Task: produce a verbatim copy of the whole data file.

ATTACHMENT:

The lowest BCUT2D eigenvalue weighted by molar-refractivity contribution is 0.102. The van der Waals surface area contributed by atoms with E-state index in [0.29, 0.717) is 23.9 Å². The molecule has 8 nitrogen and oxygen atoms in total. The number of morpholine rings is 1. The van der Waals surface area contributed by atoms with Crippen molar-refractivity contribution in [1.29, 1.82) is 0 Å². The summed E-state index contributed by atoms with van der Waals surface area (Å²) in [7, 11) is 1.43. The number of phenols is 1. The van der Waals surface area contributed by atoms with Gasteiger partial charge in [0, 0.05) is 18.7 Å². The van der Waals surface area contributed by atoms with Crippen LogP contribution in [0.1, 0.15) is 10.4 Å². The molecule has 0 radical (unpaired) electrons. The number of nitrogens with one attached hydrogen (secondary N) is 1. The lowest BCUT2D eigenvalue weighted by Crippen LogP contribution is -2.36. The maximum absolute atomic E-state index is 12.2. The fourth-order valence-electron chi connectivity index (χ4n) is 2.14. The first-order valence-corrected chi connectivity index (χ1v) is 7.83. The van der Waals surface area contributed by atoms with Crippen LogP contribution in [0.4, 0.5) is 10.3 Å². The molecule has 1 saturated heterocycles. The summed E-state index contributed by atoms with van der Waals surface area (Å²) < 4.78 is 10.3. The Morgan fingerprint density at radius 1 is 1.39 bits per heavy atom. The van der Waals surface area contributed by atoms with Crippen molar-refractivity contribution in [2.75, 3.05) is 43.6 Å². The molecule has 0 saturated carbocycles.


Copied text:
The lowest BCUT2D eigenvalue weighted by molar-refractivity contribution is 0.102. The van der Waals surface area contributed by atoms with E-state index in [0.29, 0.717) is 23.9 Å². The molecule has 8 nitrogen and oxygen atoms in total. The number of morpholine rings is 1. The van der Waals surface area contributed by atoms with Crippen molar-refractivity contribution in [1.29, 1.82) is 0 Å². The summed E-state index contributed by atoms with van der Waals surface area (Å²) in [7, 11) is 1.43. The number of phenols is 1. The van der Waals surface area contributed by atoms with Gasteiger partial charge in [0, 0.05) is 18.7 Å². The van der Waals surface area contributed by atoms with Crippen LogP contribution in [0.1, 0.15) is 10.4 Å². The molecule has 0 radical (unpaired) electrons. The number of nitrogens with one attached hydrogen (secondary N) is 1. The lowest BCUT2D eigenvalue weighted by Crippen LogP contribution is -2.36. The maximum absolute atomic E-state index is 12.2. The fourth-order valence-electron chi connectivity index (χ4n) is 2.14. The first-order valence-corrected chi connectivity index (χ1v) is 7.83. The van der Waals surface area contributed by atoms with Crippen LogP contribution in [0.4, 0.5) is 10.3 Å². The molecule has 1 saturated heterocycles. The summed E-state index contributed by atoms with van der Waals surface area (Å²) < 4.78 is 10.3. The Morgan fingerprint density at radius 1 is 1.39 bits per heavy atom. The van der Waals surface area contributed by atoms with Crippen molar-refractivity contribution in [2.75, 3.05) is 43.6 Å². The molecule has 0 saturated carbocycles.